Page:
8. Carleton College Weitz Center for Creativity

    The Weitz Center serves as a working laboratory for creativity—not only in the arts, but across the entire curriculum. It positions the college as a national leader in arts programs by creating an environment that fosters creativity, critical thinking, collaborative working skills, and cross-cultural exploration. An adaptive reuse and expansion of a former middle school complex, the center houses the departments of studio arts, dance and theater, and cinema and media studies. It incorporates classrooms, studios, a teaching museum, performance spaces, and state-of-the-art collaborative spaces.

     

     

     

  9. Louisville Free Public Library Southwest Regional Library

    The construction employs a standardized structural steel frame, similar to those used in big box retail stores. The library design focuses on creatively using common materials. Standardized components—including modular masonry, window systems, and raised flooring—form a low maintenance, highly flexible public place. Through scale and a glowing beacon bay, the building establishes a presence in a fragmented environment of scattered building types along a highway. The open, transparent interior offers inviting spaces for different generations of people to experience and clear site lines for service efficiency and enhanced interactions between library staff and customers.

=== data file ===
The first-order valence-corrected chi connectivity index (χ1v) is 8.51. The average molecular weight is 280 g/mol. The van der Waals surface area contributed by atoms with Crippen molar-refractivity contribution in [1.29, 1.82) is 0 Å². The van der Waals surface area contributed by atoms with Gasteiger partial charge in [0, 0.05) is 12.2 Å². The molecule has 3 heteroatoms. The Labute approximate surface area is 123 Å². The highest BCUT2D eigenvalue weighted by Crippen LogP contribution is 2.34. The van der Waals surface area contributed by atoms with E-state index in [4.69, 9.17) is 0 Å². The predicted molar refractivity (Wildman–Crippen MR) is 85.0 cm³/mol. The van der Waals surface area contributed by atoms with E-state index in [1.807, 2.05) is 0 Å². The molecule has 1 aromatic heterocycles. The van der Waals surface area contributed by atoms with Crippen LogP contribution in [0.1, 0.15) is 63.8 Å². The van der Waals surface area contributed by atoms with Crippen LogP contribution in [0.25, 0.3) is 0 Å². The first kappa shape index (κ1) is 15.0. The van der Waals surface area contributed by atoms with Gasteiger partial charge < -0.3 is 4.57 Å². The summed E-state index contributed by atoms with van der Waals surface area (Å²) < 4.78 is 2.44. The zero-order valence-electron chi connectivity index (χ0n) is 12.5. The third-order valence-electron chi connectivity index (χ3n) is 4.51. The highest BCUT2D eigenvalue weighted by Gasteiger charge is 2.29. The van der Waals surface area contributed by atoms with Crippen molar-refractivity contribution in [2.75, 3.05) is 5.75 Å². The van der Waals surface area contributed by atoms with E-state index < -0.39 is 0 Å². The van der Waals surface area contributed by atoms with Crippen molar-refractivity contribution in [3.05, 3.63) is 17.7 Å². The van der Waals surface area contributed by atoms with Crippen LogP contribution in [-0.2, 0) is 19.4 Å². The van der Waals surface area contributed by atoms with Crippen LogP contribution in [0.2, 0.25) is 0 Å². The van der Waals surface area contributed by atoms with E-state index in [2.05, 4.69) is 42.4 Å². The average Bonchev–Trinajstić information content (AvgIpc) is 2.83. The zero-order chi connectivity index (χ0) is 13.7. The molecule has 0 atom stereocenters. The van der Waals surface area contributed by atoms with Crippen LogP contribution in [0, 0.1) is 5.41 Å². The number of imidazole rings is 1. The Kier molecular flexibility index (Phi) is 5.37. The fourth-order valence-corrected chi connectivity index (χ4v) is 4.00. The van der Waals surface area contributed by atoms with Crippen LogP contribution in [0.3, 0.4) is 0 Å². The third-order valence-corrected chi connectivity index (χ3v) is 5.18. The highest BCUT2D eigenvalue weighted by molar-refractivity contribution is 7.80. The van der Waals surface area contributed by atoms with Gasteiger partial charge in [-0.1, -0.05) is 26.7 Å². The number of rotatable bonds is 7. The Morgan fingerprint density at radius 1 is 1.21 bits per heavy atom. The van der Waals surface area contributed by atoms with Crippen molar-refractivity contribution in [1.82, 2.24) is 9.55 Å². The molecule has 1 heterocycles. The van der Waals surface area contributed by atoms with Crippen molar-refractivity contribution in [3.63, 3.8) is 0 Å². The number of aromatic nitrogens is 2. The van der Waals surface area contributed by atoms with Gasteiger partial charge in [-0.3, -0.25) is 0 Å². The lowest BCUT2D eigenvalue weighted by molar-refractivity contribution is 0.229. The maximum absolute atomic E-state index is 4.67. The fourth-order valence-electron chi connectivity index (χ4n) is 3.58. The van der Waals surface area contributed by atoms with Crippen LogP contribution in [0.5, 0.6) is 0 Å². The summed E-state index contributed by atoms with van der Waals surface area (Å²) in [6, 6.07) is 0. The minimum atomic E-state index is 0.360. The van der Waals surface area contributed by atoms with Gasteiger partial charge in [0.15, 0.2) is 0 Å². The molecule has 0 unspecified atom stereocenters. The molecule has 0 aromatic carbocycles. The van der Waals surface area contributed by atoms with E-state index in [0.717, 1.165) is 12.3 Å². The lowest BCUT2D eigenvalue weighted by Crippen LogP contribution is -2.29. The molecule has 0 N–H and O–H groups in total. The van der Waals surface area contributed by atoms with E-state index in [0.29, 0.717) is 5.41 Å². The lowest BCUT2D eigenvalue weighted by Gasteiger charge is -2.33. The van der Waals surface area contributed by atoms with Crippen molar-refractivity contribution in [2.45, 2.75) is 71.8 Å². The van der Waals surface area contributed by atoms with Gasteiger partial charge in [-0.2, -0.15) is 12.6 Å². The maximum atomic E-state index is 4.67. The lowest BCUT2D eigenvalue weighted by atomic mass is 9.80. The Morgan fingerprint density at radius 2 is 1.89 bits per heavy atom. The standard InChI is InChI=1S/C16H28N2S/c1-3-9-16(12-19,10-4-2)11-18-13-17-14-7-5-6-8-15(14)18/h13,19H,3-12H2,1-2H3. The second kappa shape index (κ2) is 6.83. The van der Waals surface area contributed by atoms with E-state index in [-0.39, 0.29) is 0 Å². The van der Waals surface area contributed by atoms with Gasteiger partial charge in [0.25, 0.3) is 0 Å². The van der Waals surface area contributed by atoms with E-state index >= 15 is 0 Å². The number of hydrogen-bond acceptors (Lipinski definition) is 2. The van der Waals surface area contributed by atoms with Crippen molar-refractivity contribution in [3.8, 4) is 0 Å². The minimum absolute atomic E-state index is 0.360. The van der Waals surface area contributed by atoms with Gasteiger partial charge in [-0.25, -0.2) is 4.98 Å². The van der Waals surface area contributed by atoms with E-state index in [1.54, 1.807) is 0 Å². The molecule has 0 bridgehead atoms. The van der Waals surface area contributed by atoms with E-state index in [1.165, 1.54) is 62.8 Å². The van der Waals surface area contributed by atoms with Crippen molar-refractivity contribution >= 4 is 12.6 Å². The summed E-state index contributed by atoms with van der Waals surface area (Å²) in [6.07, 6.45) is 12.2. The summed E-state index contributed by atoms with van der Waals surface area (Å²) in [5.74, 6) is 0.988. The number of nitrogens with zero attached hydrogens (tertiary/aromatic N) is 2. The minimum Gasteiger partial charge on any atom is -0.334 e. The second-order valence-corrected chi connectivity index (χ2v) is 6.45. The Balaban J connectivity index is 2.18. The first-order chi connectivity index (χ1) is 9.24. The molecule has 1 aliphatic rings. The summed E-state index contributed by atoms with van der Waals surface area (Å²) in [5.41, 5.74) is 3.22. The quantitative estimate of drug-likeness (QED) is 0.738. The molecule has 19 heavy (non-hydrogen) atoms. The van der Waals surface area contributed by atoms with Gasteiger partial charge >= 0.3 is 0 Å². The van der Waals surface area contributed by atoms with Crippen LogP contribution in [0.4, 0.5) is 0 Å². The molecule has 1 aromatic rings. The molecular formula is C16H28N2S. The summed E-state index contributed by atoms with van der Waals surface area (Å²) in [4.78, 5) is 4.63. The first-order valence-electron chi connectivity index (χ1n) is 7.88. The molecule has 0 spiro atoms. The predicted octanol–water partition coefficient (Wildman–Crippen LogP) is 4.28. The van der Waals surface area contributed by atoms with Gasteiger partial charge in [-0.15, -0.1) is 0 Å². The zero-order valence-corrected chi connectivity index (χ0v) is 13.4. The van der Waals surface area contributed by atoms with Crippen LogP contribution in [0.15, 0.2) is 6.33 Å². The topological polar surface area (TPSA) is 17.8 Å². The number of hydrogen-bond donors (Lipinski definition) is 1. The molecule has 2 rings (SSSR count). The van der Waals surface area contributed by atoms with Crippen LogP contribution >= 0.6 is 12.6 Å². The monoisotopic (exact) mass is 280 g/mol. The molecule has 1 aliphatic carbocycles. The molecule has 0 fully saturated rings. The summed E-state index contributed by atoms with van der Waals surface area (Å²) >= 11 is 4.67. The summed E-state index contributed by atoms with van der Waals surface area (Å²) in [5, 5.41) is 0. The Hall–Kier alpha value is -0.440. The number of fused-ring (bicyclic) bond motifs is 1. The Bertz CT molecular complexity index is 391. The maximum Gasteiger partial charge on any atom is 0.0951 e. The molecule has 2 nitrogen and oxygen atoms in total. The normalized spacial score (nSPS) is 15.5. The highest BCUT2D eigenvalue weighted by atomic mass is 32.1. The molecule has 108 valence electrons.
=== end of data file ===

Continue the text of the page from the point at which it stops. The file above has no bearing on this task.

MSR’s design team collaborated with architect JRA Architects and landscape architect MKSK.

  10. Eastman Nature Center

    The design integrates site, building, and exhibits in order to create a holistic visitor experience in the forest. A long southern facing glass facade brings in light, provides passive solar energy, and extends the exterior paths through the building from the understory on one end to the tree canopy on the other. An active solar array and a geothermal-based heating and cooling system provide much of the building’s energy needs. Operable windows provide ventilation and draw in the sounds and smells of the forest. Roof water feeds a pond to attract birds and animals for human observation.